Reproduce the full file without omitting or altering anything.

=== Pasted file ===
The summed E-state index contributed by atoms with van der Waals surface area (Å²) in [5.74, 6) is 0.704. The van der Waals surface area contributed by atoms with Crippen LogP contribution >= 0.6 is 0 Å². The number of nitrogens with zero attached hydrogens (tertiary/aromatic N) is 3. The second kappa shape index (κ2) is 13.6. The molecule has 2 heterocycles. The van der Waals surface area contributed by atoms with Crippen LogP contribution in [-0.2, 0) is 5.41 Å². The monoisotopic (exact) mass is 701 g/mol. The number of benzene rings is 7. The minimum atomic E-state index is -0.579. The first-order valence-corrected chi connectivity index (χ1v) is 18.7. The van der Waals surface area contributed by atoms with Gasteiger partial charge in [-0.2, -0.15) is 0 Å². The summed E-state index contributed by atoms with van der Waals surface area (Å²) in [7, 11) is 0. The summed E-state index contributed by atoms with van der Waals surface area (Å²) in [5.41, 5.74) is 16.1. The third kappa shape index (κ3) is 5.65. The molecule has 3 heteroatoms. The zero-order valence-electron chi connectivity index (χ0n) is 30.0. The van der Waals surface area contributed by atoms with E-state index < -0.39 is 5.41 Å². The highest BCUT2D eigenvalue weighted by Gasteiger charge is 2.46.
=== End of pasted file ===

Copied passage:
The summed E-state index contributed by atoms with van der Waals surface area (Å²) in [5.74, 6) is 0.704. The van der Waals surface area contributed by atoms with Crippen LogP contribution >= 0.6 is 0 Å². The number of nitrogens with zero attached hydrogens (tertiary/aromatic N) is 3. The second kappa shape index (κ2) is 13.6. The molecule has 2 heterocycles. The van der Waals surface area contributed by atoms with Crippen LogP contribution in [-0.2, 0) is 5.41 Å². The monoisotopic (exact) mass is 701 g/mol. The number of benzene rings is 7. The minimum atomic E-state index is -0.579. The first-order valence-corrected chi connectivity index (χ1v) is 18.7. The van der Waals surface area contributed by atoms with Gasteiger partial charge in [-0.2, -0.15) is 0 Å². The summed E-state index contributed by atoms with van der Waals surface area (Å²) in [7, 11) is 0. The summed E-state index contributed by atoms with van der Waals surface area (Å²) in [5.41, 5.74) is 16.1. The third kappa shape index (κ3) is 5.65. The molecule has 3 heteroatoms. The zero-order valence-electron chi connectivity index (χ0n) is 30.0. The van der Waals surface area contributed by atoms with E-state index < -0.39 is 5.41 Å². The highest BCUT2D eigenvalue weighted by Gasteiger charge is 2.46.